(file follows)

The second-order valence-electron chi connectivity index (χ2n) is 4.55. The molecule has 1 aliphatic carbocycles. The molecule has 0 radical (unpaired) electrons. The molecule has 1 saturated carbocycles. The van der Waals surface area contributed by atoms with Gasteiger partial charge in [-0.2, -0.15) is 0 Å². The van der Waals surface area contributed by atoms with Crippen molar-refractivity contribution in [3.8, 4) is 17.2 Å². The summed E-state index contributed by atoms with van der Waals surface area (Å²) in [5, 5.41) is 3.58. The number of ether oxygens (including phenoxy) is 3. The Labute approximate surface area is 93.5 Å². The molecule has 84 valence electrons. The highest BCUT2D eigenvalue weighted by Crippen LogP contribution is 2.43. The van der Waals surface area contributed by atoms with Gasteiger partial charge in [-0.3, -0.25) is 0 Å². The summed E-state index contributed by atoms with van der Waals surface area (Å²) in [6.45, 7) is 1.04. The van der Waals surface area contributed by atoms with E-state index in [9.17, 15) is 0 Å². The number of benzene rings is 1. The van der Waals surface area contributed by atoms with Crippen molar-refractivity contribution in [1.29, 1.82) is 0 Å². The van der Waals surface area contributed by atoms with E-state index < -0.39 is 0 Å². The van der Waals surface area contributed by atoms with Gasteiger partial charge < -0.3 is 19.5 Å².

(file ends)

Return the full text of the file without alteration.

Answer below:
The second-order valence-electron chi connectivity index (χ2n) is 4.55. The molecule has 1 aliphatic carbocycles. The molecule has 0 radical (unpaired) electrons. The molecule has 1 saturated carbocycles. The van der Waals surface area contributed by atoms with Gasteiger partial charge in [-0.2, -0.15) is 0 Å². The van der Waals surface area contributed by atoms with Crippen molar-refractivity contribution in [3.8, 4) is 17.2 Å². The summed E-state index contributed by atoms with van der Waals surface area (Å²) in [5, 5.41) is 3.58. The number of ether oxygens (including phenoxy) is 3. The Labute approximate surface area is 93.5 Å². The molecule has 84 valence electrons. The highest BCUT2D eigenvalue weighted by Crippen LogP contribution is 2.43. The van der Waals surface area contributed by atoms with Gasteiger partial charge in [-0.3, -0.25) is 0 Å². The summed E-state index contributed by atoms with van der Waals surface area (Å²) in [6.45, 7) is 1.04. The van der Waals surface area contributed by atoms with E-state index in [9.17, 15) is 0 Å². The number of benzene rings is 1. The van der Waals surface area contributed by atoms with Crippen molar-refractivity contribution in [1.29, 1.82) is 0 Å². The van der Waals surface area contributed by atoms with E-state index < -0.39 is 0 Å². The van der Waals surface area contributed by atoms with Gasteiger partial charge < -0.3 is 19.5 Å².